Much of Vancouver’s glitterati attended the exclusive and expensive Luxury & Supercar Weekend earlier this month at the VanDusen Garden. There was a Bugatti Veyron there and even a Pagani Huayra.
A colleague recently toured the factory and picked up little details about this last car. For instance, a set of tiny titanium bolts can cost $50,000 dollars, each is engraved with the Pagani logo, and they’re attached down underneath the bodywork where they’re never seen.
The whole shebang will set you back something like $1.4 million.
Sometimes I feel like the supercar end of the spectrum is getting a bit silly. Most of my favourite motoring experiences have been all the way down at the other end of the spectrum. I’m talkin’ waaayyy down there in the price range. The hoopty. The rust bucket. The cheapskate. The beater.
The beater is the natural entropic resting state of any automobile before it’s crushed. A series of owners has used up all the good bits, and all that’s left is a threadbare interior, a beat up exterior and an engine where many of the horses have escaped the ranch. There’s character and charm left too. And, usually, a funny smell. The experience of driving one of these things, which is usually a rite of passage around the time one is a penniless student, can be the happiest time of life. You can park it anywhere. You don’t have to worry about parking lot dings. It asks nothing of you except fuel, and in return provides faithful (well, mostly) transportation.
Many years ago, I returned from Australia with my then-fiancé and not much in my pocket. Times were tight, as we were in a transitional phase, but I needed something to get me around. And, moreover, any time I have to go without driving for an extended period of time I get all cranky.
I found just what I was looking for in a 1991 Ford Escort GT, which I purchased for the princely sum of $200. It was mostly white in a corrugated way, as if painted with correcting fluid. There were several large dents, the most minor of which made the car look like it had been on a semi-disastrous safari expedition.
There were two seats, a steering wheel, one third of a dashboard and a tiny jury-rigged knob that changed the heater from On to More On. Everything else was bare metal, and by “bare metal” I of course mean “rusty, paint-flaking-off metal.” Inexplicably, every crevice was filled with sand, as though the car had just been on a nice long beach holiday. The engine and transmission, on the other hand, were in fairly good shape, apart from the fact that the oxygen sensor had been disconnected because it wouldn’t run otherwise, and someone had fitted a “muffler” approximately the size and shape of the Graf Zeppelin.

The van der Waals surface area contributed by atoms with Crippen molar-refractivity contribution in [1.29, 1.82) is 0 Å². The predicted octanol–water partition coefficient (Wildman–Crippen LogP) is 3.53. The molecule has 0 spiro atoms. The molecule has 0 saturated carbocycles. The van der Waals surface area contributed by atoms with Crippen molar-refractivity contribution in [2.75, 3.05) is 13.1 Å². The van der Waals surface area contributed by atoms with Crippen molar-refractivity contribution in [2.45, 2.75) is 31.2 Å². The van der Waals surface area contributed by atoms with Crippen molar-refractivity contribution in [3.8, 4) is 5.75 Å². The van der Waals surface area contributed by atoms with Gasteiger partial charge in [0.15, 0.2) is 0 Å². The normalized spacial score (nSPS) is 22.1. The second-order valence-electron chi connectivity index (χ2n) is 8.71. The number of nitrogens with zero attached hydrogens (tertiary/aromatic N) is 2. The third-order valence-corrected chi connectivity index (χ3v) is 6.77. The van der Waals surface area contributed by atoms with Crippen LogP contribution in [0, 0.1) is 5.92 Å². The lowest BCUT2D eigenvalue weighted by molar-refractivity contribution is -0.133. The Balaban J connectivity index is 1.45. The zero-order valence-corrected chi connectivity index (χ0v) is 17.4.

Oh, how I loved that car. It was such a horrible piece of junk, but the little 1.8-litre engine still revved as though it had just come off the factory floor, and the no-name-brand shortshifter provided quick shifts, and the Kirklandquality tires did the best they could.
I never locked it — why the heck would I? — I used it as a stepladder. I used it as a dump truck. If I was travelling even two kilometres, the entire trip had to be accomplished with the rev counter completely buried in the red. “Bwaaaap!” went the Mazda-sourced 1.8 four-cylinder while I grinned and bystanders rolled their eyes. At one point, I found myself coming over the Burrard Street Bridge next to a Carrera GT. That particular convertible V-12 supercar had just come out, and was the talk of all the motoring press — and here I was in a car which cost less than 1,000th as much. Much less.
The guy in the Carrera GT had a very serious look on his face. Traffic wasn’t great and the big-engined machine was obviously champing at the bit, with nowhere to open it up. Plus there was some idiot in a junky little Ford next to him who might suddenly swerve and nick the paint.
At the end of the bridge we parted company, and thinking back now, what an oddly democratic thing driving is. All the money in the world can buy you nearly unlimited power and poise, but maybe not the thrill those first wealthy owners of horseless carriages once felt.
And, on the other hand, a fistful of dollars and some magic beans can get you an execrable lump that’s still cracking good fun.
Shopworn and dirty, cracked windshields and misfiring cylinders, rust and decay, and yet, somehow, the essential essence of what makes driving such a joy.
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